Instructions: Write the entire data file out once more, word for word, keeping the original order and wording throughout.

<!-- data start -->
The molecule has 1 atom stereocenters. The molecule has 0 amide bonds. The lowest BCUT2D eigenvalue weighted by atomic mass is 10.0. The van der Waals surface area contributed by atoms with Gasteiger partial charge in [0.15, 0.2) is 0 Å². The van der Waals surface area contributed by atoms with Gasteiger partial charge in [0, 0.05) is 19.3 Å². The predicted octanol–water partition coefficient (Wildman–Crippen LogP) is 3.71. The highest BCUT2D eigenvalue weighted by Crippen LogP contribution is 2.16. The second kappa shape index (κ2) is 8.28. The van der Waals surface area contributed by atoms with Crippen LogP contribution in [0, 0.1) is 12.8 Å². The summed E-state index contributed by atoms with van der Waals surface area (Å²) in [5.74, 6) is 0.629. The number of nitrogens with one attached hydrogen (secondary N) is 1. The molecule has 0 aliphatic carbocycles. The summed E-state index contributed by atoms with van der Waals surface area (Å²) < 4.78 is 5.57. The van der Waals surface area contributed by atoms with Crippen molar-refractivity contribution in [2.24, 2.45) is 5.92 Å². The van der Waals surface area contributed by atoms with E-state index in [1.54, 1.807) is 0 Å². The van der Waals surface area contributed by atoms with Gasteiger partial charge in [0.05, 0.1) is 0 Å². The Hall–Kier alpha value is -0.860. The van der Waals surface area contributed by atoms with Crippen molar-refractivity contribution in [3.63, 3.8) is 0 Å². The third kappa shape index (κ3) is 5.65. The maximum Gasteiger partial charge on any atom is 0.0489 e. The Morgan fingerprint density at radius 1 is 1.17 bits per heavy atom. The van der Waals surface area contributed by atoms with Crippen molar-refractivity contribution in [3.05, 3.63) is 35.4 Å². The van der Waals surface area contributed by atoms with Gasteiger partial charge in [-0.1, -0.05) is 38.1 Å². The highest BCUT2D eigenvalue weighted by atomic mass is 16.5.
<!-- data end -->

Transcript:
The molecule has 1 atom stereocenters. The molecule has 0 amide bonds. The lowest BCUT2D eigenvalue weighted by atomic mass is 10.0. The van der Waals surface area contributed by atoms with Gasteiger partial charge in [0.15, 0.2) is 0 Å². The van der Waals surface area contributed by atoms with Gasteiger partial charge in [0, 0.05) is 19.3 Å². The predicted octanol–water partition coefficient (Wildman–Crippen LogP) is 3.71. The highest BCUT2D eigenvalue weighted by Crippen LogP contribution is 2.16. The second kappa shape index (κ2) is 8.28. The van der Waals surface area contributed by atoms with Crippen LogP contribution in [0, 0.1) is 12.8 Å². The summed E-state index contributed by atoms with van der Waals surface area (Å²) in [5.74, 6) is 0.629. The number of nitrogens with one attached hydrogen (secondary N) is 1. The molecule has 0 aliphatic carbocycles. The summed E-state index contributed by atoms with van der Waals surface area (Å²) < 4.78 is 5.57. The van der Waals surface area contributed by atoms with Crippen molar-refractivity contribution in [2.24, 2.45) is 5.92 Å². The van der Waals surface area contributed by atoms with E-state index in [1.54, 1.807) is 0 Å². The van der Waals surface area contributed by atoms with Gasteiger partial charge in [0.05, 0.1) is 0 Å². The Hall–Kier alpha value is -0.860. The van der Waals surface area contributed by atoms with Crippen molar-refractivity contribution in [3.63, 3.8) is 0 Å². The third kappa shape index (κ3) is 5.65. The maximum Gasteiger partial charge on any atom is 0.0489 e. The Morgan fingerprint density at radius 1 is 1.17 bits per heavy atom. The van der Waals surface area contributed by atoms with Crippen molar-refractivity contribution in [3.05, 3.63) is 35.4 Å². The van der Waals surface area contributed by atoms with Gasteiger partial charge in [-0.1, -0.05) is 38.1 Å². The highest BCUT2D eigenvalue weighted by atomic mass is 16.5.